With further deterioration of its 1776-built Abraham Taylor House continuing to burden its public works and police departments, Richland Township supervisors voted unanimously at their Aug. 8 public meeting to exercise the 60-day notice, opt-out to automatic renewal provision in their one- year lease with the owner.
Lehigh Valley Health Network (LVHN) Realty Holding Company, retains the option to terminate the lease at any time, given 90 days notice.
The township has dealt with eviction of squatters, and securing against their return, a return considered very likely, while the township continues to hold liability for the premises.
Responding to pleas from members of its preservation board, supervisors also granted a wish for no demolition for at least 60 days, before a demolition permit could proceed for the owner. The lease had been entered into at the beginning of this year, as an alternative to granting the owner’s request for a demolition permit, while alternatives could be pursued to preserve the house, or at least its façade.
The owner is understood to still be open to discussing another arrangement, although the sketch plan for the site appears to preclude establishment of a two-acre saving space for the house, because it would violate their need to meet density requirements.
During discussion, officials emphasized their original interest in attempting to preserve the property as part of the township’s commitment to environmental and historic preservation, and their limitations deriving from the township not being the owner of the property.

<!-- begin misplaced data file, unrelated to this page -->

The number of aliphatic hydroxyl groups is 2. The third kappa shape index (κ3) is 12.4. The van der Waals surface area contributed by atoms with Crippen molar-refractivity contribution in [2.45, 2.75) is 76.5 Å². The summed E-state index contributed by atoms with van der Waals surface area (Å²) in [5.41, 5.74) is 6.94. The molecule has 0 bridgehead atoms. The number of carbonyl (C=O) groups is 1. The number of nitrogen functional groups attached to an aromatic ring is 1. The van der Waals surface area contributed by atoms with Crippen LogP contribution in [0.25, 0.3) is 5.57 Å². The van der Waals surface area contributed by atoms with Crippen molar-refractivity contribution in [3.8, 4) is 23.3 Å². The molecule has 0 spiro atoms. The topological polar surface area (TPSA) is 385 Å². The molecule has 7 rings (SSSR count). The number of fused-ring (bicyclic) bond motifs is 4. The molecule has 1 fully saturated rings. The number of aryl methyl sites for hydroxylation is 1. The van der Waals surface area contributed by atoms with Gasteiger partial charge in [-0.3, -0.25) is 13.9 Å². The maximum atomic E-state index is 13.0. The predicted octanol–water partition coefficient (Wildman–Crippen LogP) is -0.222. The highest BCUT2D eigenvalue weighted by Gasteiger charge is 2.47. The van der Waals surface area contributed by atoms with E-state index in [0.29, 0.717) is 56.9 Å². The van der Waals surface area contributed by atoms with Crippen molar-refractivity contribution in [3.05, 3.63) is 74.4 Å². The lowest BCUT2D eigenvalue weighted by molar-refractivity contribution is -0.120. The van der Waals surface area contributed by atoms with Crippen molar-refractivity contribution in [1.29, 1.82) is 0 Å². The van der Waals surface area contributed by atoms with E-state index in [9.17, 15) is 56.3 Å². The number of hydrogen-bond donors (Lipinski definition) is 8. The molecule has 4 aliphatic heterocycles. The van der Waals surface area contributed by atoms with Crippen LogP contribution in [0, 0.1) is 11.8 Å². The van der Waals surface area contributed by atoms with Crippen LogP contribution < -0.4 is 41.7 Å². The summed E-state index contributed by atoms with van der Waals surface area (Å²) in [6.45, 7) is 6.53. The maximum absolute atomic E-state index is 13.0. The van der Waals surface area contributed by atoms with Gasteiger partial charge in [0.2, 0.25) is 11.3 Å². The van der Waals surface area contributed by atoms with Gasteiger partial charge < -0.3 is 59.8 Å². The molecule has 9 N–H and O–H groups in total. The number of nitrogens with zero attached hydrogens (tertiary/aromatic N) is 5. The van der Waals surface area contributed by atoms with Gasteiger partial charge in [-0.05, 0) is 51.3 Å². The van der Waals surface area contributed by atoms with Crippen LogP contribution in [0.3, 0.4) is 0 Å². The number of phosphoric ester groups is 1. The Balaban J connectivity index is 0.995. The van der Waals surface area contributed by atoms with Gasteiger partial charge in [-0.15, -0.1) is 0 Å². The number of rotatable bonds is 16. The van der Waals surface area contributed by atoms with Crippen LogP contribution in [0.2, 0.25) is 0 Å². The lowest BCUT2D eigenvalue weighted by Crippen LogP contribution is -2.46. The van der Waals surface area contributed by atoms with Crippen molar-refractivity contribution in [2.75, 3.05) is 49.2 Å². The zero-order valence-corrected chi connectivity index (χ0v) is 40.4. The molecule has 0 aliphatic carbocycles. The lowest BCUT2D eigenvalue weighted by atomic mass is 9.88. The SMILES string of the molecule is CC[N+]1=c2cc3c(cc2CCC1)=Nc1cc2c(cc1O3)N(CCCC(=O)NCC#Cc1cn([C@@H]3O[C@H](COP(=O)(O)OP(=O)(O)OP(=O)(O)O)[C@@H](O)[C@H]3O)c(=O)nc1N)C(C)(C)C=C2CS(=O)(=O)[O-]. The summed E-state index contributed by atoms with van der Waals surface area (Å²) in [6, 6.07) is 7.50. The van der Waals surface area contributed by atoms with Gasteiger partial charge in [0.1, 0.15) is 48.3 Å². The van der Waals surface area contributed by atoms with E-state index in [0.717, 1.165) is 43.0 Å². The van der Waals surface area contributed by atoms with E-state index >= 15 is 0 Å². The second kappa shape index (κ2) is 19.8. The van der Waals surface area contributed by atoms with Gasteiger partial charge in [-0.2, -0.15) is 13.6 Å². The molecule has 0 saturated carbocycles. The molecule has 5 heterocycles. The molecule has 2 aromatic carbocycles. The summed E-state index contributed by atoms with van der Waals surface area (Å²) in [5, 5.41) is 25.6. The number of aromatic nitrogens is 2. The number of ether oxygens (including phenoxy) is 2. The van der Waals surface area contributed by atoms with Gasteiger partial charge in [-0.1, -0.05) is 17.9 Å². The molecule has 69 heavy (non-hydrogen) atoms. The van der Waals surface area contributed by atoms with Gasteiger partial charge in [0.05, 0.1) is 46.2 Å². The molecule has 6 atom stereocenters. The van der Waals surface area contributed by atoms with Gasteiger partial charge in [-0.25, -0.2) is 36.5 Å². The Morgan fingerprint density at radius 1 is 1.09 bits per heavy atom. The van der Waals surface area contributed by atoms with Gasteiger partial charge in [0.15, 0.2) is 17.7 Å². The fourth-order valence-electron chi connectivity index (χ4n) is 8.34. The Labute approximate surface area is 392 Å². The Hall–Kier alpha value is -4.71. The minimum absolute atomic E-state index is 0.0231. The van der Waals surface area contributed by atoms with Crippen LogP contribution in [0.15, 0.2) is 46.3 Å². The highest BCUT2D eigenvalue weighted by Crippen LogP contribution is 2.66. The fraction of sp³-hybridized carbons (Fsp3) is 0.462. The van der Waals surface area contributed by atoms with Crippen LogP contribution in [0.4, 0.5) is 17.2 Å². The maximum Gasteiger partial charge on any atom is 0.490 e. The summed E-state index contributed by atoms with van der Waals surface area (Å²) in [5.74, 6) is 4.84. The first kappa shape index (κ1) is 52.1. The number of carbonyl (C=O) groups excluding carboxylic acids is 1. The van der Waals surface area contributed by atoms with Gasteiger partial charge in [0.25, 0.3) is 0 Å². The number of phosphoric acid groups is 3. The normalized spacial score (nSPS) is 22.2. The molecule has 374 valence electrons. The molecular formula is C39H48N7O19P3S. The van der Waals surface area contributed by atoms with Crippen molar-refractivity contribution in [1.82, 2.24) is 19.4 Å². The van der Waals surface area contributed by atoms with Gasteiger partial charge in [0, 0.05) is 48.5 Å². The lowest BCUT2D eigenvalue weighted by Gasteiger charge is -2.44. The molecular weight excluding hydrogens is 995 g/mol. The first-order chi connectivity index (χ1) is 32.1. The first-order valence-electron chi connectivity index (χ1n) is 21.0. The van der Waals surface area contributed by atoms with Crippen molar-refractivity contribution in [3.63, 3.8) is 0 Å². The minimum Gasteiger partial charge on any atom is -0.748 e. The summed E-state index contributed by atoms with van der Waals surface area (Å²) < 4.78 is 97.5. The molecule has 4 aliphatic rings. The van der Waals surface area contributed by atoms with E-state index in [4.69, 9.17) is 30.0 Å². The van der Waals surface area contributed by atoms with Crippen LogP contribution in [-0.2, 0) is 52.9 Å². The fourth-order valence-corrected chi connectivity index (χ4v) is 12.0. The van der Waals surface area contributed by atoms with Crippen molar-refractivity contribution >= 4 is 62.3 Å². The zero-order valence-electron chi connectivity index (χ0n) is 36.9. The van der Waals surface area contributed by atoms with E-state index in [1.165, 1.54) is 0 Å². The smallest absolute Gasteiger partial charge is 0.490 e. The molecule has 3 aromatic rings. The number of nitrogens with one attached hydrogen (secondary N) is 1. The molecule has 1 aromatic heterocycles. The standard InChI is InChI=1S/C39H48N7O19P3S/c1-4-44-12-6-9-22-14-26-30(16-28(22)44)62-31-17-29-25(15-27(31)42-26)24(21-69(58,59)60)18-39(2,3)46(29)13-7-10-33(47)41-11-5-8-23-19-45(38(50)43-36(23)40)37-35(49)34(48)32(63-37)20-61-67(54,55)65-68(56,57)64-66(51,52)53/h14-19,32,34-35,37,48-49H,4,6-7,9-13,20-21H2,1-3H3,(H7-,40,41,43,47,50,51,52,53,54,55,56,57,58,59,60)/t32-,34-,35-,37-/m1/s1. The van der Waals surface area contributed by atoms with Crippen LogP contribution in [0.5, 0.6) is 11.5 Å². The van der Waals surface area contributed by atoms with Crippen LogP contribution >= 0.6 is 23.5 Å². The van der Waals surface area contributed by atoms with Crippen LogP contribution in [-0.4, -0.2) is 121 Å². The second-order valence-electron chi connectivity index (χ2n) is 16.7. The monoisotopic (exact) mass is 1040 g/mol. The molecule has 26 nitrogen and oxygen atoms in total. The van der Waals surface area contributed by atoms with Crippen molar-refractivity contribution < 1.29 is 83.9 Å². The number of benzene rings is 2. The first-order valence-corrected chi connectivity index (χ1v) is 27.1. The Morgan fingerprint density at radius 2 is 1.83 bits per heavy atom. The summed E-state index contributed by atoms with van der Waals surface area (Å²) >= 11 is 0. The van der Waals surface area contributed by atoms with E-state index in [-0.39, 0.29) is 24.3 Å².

The township has been assuming responsibility for utilities; all needed structural repairs; routine maintenance and repairs; and any HVAC system replacements for the W. Pumping Station Road property, as well as maintaining liability tenant property insurance. The landlord has continued responsibility for real estate taxes, and any municipal charges that may occur during the lease.
At a previous supervisors’ meeting, Richard Sadler, from the township’s preservation board, noted that the house, the oldest in the township, was eligible for the National Register of Historic Places, and was one of a “handful” of area buildings left from a 1784 tax record.
As a first step, supervisors had agreed to provide $500, to add to $1,000 from Heritage Conservancy, for expert evaluation of the house’s condition, and some further research, by the conservancy’s Jeff Marshall. That “Architectural and Historic Assessment” report was completed, and posted with the Oct. 11, 2021 meeting agenda on the township website.
Marshall’s report concluded that “every effort be made to retain the front two, historic, sections of the building, and to protect its exterior appearance through a preservation easement or covenant.” Additionally his report stated that the house “should be preserved with enough surrounding open land to maintain its historic context.”